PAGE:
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McLean researchers

Yue Chen: Visual Psychophysiology Laboratory

Some people with neuropsychiatric disorders literally see the world differently, leading to functional challenges and distress in their life. Scientists in the Visual Psychophysiology Laboratory study the brain mechanisms involved in visual perception, focusing on schizophrenia, bipolar disorder, autism, and aging. Guided by science, we develop therapeutic strategies that enhance visual and cognitive function, promote a more integrated view of the world, and improve patients’ quality of life.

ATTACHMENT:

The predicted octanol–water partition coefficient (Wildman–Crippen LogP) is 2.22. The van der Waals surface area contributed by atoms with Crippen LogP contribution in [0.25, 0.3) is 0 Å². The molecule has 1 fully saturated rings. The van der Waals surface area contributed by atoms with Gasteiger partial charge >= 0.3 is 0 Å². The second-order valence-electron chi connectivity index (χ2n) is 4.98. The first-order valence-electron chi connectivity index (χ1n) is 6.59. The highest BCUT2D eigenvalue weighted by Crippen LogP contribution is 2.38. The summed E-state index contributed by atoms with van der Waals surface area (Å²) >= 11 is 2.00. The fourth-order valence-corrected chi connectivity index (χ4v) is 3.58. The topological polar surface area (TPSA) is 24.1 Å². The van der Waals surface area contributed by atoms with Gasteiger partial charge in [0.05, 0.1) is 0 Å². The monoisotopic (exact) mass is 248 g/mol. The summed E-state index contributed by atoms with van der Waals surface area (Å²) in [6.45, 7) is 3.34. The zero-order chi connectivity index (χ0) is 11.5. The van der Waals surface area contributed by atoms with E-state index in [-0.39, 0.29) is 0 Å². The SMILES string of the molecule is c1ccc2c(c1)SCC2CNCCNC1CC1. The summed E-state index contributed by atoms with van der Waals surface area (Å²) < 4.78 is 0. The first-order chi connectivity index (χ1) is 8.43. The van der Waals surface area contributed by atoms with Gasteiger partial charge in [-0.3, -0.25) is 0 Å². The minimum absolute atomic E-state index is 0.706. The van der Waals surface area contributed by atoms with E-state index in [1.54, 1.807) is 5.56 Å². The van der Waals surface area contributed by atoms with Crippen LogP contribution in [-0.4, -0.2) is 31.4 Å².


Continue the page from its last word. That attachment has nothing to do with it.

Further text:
Visual processing is a highly active research field within neuroscience and psychiatry. Its potential lies in translating the knowledge of this extensively explored field of brain and behavioral science into relevant psychiatric research.

Analysis of visual processing enables us to locate deficits in different levels of brain mechanisms and develop perceptual training programs that can address them.

For example, our lab has identified specific brain mechanisms that link to certain vision-related traits and states of schizophrenia. These findings are contributing to the development of meaningful assessments and interventions for the disorder.

The Visual Psychophysiology Laboratory was founded in 2004.